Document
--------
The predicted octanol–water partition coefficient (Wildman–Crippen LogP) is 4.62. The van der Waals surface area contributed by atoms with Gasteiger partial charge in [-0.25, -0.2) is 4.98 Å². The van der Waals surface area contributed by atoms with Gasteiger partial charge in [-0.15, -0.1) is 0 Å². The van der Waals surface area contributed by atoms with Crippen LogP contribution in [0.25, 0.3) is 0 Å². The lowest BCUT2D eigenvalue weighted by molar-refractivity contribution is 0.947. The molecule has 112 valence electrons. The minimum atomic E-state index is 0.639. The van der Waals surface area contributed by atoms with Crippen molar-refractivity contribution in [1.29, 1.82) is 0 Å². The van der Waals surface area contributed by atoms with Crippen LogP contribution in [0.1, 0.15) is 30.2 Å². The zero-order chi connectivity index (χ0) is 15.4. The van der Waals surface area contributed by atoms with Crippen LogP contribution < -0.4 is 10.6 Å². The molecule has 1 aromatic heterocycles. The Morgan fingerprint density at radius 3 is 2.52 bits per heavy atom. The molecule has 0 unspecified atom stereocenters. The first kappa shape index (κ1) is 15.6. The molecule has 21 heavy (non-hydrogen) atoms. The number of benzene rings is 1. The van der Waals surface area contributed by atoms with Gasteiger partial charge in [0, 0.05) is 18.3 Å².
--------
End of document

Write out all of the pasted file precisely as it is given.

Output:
The predicted octanol–water partition coefficient (Wildman–Crippen LogP) is 4.62. The van der Waals surface area contributed by atoms with Gasteiger partial charge in [-0.25, -0.2) is 4.98 Å². The van der Waals surface area contributed by atoms with Gasteiger partial charge in [-0.15, -0.1) is 0 Å². The van der Waals surface area contributed by atoms with Crippen LogP contribution in [0.25, 0.3) is 0 Å². The lowest BCUT2D eigenvalue weighted by molar-refractivity contribution is 0.947. The molecule has 112 valence electrons. The minimum atomic E-state index is 0.639. The van der Waals surface area contributed by atoms with Crippen molar-refractivity contribution in [1.29, 1.82) is 0 Å². The van der Waals surface area contributed by atoms with Crippen LogP contribution in [0.1, 0.15) is 30.2 Å². The zero-order chi connectivity index (χ0) is 15.4. The van der Waals surface area contributed by atoms with Crippen LogP contribution < -0.4 is 10.6 Å². The molecule has 1 aromatic heterocycles. The Morgan fingerprint density at radius 3 is 2.52 bits per heavy atom. The molecule has 0 unspecified atom stereocenters. The first kappa shape index (κ1) is 15.6. The molecule has 21 heavy (non-hydrogen) atoms. The number of benzene rings is 1. The van der Waals surface area contributed by atoms with Gasteiger partial charge in [0, 0.05) is 18.3 Å².